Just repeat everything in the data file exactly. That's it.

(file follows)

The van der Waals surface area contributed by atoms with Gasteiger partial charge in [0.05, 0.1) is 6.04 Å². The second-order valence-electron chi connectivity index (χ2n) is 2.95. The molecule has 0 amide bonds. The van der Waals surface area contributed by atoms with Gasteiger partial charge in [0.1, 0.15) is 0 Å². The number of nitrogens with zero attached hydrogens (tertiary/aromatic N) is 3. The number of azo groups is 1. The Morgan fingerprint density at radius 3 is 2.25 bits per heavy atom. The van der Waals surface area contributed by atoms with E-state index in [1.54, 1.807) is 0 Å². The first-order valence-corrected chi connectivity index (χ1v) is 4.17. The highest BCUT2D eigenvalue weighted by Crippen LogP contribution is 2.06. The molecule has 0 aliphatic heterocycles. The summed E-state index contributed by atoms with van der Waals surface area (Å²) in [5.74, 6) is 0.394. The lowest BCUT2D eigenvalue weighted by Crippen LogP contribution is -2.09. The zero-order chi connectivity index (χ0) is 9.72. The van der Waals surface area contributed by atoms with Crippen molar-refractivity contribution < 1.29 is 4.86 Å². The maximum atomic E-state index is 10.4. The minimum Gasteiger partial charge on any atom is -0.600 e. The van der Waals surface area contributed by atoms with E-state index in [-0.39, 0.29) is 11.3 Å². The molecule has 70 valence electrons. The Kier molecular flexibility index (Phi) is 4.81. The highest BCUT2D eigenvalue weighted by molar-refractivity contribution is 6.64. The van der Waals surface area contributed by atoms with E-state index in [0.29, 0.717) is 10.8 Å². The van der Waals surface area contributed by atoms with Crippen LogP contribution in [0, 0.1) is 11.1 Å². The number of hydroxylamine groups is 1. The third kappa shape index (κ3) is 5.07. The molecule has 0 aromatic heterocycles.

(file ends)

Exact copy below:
The van der Waals surface area contributed by atoms with Gasteiger partial charge in [0.05, 0.1) is 6.04 Å². The second-order valence-electron chi connectivity index (χ2n) is 2.95. The molecule has 0 amide bonds. The van der Waals surface area contributed by atoms with Gasteiger partial charge in [0.1, 0.15) is 0 Å². The number of nitrogens with zero attached hydrogens (tertiary/aromatic N) is 3. The number of azo groups is 1. The Morgan fingerprint density at radius 3 is 2.25 bits per heavy atom. The van der Waals surface area contributed by atoms with E-state index in [1.54, 1.807) is 0 Å². The first-order valence-corrected chi connectivity index (χ1v) is 4.17. The highest BCUT2D eigenvalue weighted by Crippen LogP contribution is 2.06. The molecule has 0 aliphatic heterocycles. The summed E-state index contributed by atoms with van der Waals surface area (Å²) in [5.74, 6) is 0.394. The lowest BCUT2D eigenvalue weighted by Crippen LogP contribution is -2.09. The zero-order chi connectivity index (χ0) is 9.72. The van der Waals surface area contributed by atoms with Crippen molar-refractivity contribution < 1.29 is 4.86 Å². The maximum atomic E-state index is 10.4. The minimum Gasteiger partial charge on any atom is -0.600 e. The van der Waals surface area contributed by atoms with E-state index in [-0.39, 0.29) is 11.3 Å². The molecule has 70 valence electrons. The Kier molecular flexibility index (Phi) is 4.81. The highest BCUT2D eigenvalue weighted by molar-refractivity contribution is 6.64. The van der Waals surface area contributed by atoms with E-state index in [0.29, 0.717) is 10.8 Å². The van der Waals surface area contributed by atoms with Crippen LogP contribution in [0, 0.1) is 11.1 Å². The number of hydroxylamine groups is 1. The third kappa shape index (κ3) is 5.07. The molecule has 0 aromatic heterocycles.